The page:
You may have heard. A short while ago, Google announced that they look favourably on websites that use SSL.
So SSL is good for your search rankings! But what on earth is SSL!?
What is SSL?
Don’t worry– I don’t think going into the technicalities of SSL is particularly useful. It stands for Secure Sockets Layer but that’s not all that helpful either. A couple of things are useful to know, though:
- How to recognise a website that uses SSL
- What SSL does
What does SSL look like
You’ve probably noticed that some websites have a little padlock to the left of the domain name in your web browser’s address bar. This is a good thing as it means SSL is enabled on the page. Not sure what I mean? This website has it– look up at the web address and you should spot it.
Some websites go even further and have a branded certificate (like PayPal) that displays the company’s name next to the padlock.
What does SSL actually do?
SSL is a way of encrypting data that’s sent over the internet. To understand how data is sent, it’s worth looking at what happens when you load a website:
- You type a website address into your web browser’s address bar, find a site on a search engine or follow a link to a site
- A bunch of files and folders that make up a website are sent to your web browser from the place on the internet where your website lives (the server)
You can often send information back to the server via a form– a contact form, login form, that kind of thing. The server will then respond somehow; maybe with a message like “Your message has been sent”, or by logging you into your account.
What’s that go to do with SSL?
When a website uses SSL, the information being sent back and forward is encrypted. This means that, even if someone intercepts it somehow, they won’t be able to do anything with the encrypted information.
How is that useful to me?
SSL is vital on e-commerce websites where you hand your credit card details over (part of being PCI compliant). In fact, a website is probably breaking the law if your details aren’t secured with SSL.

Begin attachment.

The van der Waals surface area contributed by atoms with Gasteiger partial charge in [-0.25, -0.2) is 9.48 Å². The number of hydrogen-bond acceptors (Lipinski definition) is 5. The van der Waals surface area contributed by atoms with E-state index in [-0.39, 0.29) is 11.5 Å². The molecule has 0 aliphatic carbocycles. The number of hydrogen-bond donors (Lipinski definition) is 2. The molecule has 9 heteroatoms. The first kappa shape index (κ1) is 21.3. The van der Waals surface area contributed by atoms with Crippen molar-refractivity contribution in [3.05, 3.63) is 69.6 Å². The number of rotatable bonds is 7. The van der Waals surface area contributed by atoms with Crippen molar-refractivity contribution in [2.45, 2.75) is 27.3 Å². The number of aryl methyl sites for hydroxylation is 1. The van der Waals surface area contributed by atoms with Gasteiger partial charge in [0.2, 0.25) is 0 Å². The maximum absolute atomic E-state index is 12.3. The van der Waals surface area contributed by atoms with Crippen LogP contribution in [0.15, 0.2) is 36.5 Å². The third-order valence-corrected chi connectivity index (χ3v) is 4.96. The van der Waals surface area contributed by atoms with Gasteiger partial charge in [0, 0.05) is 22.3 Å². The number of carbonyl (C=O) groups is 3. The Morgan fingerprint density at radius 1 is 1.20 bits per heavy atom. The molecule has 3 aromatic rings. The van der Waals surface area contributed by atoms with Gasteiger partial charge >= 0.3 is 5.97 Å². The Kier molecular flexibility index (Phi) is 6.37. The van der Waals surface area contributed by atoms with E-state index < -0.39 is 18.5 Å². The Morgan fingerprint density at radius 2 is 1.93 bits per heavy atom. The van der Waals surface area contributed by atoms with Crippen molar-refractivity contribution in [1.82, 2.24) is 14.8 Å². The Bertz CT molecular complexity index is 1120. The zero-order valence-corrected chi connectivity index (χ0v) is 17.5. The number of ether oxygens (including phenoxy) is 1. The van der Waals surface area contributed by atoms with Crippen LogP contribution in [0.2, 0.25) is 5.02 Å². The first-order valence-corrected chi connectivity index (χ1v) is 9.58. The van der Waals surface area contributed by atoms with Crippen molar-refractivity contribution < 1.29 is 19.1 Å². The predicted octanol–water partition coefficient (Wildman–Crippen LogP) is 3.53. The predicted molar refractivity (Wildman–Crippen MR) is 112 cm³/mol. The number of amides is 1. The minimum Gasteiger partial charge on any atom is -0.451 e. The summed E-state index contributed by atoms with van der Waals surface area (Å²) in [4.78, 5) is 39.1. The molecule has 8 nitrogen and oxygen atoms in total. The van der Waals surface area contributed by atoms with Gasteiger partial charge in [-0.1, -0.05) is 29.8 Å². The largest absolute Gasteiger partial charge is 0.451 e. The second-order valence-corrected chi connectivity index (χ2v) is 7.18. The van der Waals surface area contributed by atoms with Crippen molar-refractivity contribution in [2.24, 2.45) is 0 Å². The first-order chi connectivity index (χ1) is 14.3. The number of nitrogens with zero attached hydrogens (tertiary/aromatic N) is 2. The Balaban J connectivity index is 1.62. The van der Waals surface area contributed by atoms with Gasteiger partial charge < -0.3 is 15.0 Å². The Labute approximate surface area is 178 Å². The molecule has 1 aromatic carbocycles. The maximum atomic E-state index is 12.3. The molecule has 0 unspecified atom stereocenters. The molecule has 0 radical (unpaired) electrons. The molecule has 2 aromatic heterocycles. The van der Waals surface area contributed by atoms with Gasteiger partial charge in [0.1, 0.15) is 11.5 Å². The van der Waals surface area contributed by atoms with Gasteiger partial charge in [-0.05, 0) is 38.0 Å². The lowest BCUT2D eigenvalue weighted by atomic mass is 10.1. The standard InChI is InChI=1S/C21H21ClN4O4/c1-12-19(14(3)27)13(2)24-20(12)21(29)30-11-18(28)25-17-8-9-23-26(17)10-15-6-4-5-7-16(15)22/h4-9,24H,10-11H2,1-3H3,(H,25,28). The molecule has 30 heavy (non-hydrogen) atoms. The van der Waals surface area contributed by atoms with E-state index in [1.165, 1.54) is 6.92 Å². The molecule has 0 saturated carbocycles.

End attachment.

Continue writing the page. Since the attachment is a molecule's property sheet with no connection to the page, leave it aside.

But what if your website doesn’t process card payments?
- How about the password you submit when you log into your content management system (CMS)? It would be pretty damaging if someone got hold of those and was able to log into your CMS and change your site’s content.
- Someone might want to send you a sensitive message over your contact form– perhaps telling you how your business has helped them in a very personal way. It would be reassuring for them to know that you were doing everything you could to keep their message private.
- Even if there’s not a PCI compliance requirement to have SSL, the Data Protection probably requires that you treat your customers’ contact details (that are sent in a contact form) with care.
- When a visitor sees that little padlock their trust in your site is likely to increase. Even if they don’t know what it actually means, its association with other sites they have confidence in.
Even without all of that, there’s the search engine ranking boost!
Sounds great, but what’s the catch?
Sounds great, doesn’t it? It’s not without its downsides though. The SSL certificate itself comes at a cost– the basic certificate is fairly affordable—and as you’d expect—the souped-up certificate with your company’s name alongside it less so.
The SSL encryption also makes the connection between the server and the person viewing your website slightly slower.
It’s worth doing
Overall, the advantages of SSL far outweigh the disadvantages, even for the smallest of websites. Unless you’re an e-commerce website, it’s unlikely you’ll want to fork out for the branded certificate, but there’s a lot of value in a standard certificate.